The White House released a "blueprint" Monday (April 27th) for states to scale up their coronavirus testing in the coming week. The goal is for states to have enough tests for at least 2.6 percent of their populations each month, a threshold many states have already met, while areas that have been hit harder by the virus would be able to test at double that rate or higher. The administration has had problems with testing from the start, but officials said yesterday the issue is now getting samples from people who've been tested, either because guidelines on who can get tested are too strict, or there aren't enough health care workers to take the nasal swabs. Addressing the first issue, the Centers for Disease Control and Prevention has expanded who's prioritized to get tested to include asymptomatic people in high-risk settings, such as nursing homes. The guidelines also include surveillance testing and programs to isolate those who test positive and identify people with whom they had contact.
Texas Governor Greg Abbott said Monday that he'll allow the state's stay-at-home order to expire on Thursday, the latest governor to starting easing restrictions. It will allow businesses like retail stores, malls, restaurants and theaters to reopen Friday, but with an occupancy limit of 25 percent. Libraries and museums will also be allowed to reopen, and Abbott said he expects barbershops, salons, gyms and bars to be able to open no later than mid-May. Meanwhile, in California, a frustrated Governor Gavin Newsom spoke out after photos came out over the weekend of people crowded onto the beaches in Ventura and Orange Counties. He said, "This virus doesn't take the weekends off."
Attorney General William Barryesterday ordered federal prosecutors across the country to look out for restrictions put in place by state and local governments because of the coronavirus that could be, quote, "violating the constitutional rights and civil liberties of individual citizens." He said if any are found, the Department of Justice may oppose them in federal court. Barr has said there's sufficient reason for stay-at-home guidelines, but warned there may be concern if they continue too long.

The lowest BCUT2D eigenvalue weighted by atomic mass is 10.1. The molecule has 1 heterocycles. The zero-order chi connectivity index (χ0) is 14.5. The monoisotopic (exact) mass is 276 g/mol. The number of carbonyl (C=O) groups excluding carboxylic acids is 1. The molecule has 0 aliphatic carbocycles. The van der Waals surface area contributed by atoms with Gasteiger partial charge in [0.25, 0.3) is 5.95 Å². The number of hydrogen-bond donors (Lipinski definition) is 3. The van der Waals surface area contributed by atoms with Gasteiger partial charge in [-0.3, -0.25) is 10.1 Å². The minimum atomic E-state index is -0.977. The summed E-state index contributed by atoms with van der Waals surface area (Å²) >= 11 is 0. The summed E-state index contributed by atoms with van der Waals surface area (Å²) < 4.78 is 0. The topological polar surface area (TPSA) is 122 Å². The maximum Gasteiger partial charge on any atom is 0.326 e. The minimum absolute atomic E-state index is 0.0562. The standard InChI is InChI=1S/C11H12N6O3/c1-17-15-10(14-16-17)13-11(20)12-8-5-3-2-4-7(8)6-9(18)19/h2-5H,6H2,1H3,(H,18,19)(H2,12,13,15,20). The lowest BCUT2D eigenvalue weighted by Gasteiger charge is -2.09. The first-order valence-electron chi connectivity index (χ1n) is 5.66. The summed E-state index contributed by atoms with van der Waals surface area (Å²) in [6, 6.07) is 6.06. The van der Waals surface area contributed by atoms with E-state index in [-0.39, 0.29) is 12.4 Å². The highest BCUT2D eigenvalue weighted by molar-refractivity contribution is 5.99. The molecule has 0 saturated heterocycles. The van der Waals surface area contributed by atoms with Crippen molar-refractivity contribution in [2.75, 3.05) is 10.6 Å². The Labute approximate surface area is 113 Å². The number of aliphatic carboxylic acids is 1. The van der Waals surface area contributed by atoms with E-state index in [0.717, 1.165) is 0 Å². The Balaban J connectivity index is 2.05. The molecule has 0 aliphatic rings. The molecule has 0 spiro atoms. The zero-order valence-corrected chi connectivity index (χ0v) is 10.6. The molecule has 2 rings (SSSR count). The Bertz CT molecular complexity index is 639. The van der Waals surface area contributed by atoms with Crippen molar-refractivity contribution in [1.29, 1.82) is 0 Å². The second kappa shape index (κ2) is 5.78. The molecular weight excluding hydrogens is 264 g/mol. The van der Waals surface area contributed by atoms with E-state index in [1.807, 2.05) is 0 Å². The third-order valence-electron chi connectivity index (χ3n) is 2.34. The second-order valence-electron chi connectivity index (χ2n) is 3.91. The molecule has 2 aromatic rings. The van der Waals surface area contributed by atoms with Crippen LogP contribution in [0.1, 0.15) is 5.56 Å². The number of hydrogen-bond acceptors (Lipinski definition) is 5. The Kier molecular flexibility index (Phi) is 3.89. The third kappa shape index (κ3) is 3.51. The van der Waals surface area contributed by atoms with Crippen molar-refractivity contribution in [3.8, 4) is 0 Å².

In other developments:
Antibody Tests Show Nearly 25 Percent Exposed in NYC: Governor Andrew Cuomo said Monday that random antibody tests in New York have expanded to 7,500 of them done, giving a better picture than the results out last week from a sample of 3,000 in showing who may have had the virus. It showed 14.9 percent testing positive for antibodies statewide, up from 13.9 from the previous sample, and in the epicenter of New York City, nearly one in four people, 24.7 percent, were positive for antibodies, up from 21 percent in the earlier testing.
Promising News on Potential Vaccine:Oxford University researchers have gotten promising news about a potential coronavirus vaccine they're working on. The New York Times reports that six rhesus macaque monkeys were exposed to a large amount of the virus before getting a single dose of the vaccine, and all are still healthy more than four weeks later. The same amount of the virus had previously sickened other monkeys in the lab. That doesn't prove that it will work the same way in humans, however.
NYC ER Doctor Commits Suicide:A doctor who headed the emergency department of a New York City hospital has committed suicide, after having worked amid the onslaught of coronavirus cases that flooded hospitals in the city. Dr. Lorna Breen, the 49-year-old medical director of the New York-Presbyterian Allen Hospital in Manhattan, had contracted the virus herself, and then returned to work after recovering. Still, the hospital sent her home again, and her family brought her home to Virginia, which is where she took her life. Her father, Dr. Philip Breen, told the New York Times, "She tried to do her job, and it killed her."